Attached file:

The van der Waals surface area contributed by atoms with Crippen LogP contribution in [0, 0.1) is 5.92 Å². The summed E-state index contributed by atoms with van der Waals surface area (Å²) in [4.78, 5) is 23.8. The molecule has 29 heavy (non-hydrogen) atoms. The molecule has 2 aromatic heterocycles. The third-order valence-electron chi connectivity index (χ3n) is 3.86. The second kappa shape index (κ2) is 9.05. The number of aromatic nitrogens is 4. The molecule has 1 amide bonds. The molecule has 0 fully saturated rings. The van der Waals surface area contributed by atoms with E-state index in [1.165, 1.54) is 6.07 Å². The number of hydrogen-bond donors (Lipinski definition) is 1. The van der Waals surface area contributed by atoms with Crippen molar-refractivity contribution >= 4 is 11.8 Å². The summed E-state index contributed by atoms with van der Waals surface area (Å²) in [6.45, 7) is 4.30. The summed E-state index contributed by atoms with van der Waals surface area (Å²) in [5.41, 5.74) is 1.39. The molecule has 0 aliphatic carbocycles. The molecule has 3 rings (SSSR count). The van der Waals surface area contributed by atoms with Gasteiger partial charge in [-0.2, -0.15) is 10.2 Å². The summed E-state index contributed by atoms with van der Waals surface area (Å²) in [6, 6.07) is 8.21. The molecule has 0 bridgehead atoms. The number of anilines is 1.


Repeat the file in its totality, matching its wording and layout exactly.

The van der Waals surface area contributed by atoms with Crippen LogP contribution in [0, 0.1) is 5.92 Å². The summed E-state index contributed by atoms with van der Waals surface area (Å²) in [4.78, 5) is 23.8. The molecule has 29 heavy (non-hydrogen) atoms. The molecule has 2 aromatic heterocycles. The third-order valence-electron chi connectivity index (χ3n) is 3.86. The second kappa shape index (κ2) is 9.05. The number of aromatic nitrogens is 4. The molecule has 1 amide bonds. The molecule has 0 fully saturated rings. The van der Waals surface area contributed by atoms with E-state index in [1.165, 1.54) is 6.07 Å². The number of hydrogen-bond donors (Lipinski definition) is 1. The van der Waals surface area contributed by atoms with Crippen molar-refractivity contribution >= 4 is 11.8 Å². The summed E-state index contributed by atoms with van der Waals surface area (Å²) in [6.45, 7) is 4.30. The summed E-state index contributed by atoms with van der Waals surface area (Å²) in [5.41, 5.74) is 1.39. The molecule has 0 aliphatic carbocycles. The molecule has 3 rings (SSSR count). The van der Waals surface area contributed by atoms with Gasteiger partial charge in [-0.2, -0.15) is 10.2 Å². The summed E-state index contributed by atoms with van der Waals surface area (Å²) in [6, 6.07) is 8.21. The molecule has 0 bridgehead atoms. The number of anilines is 1.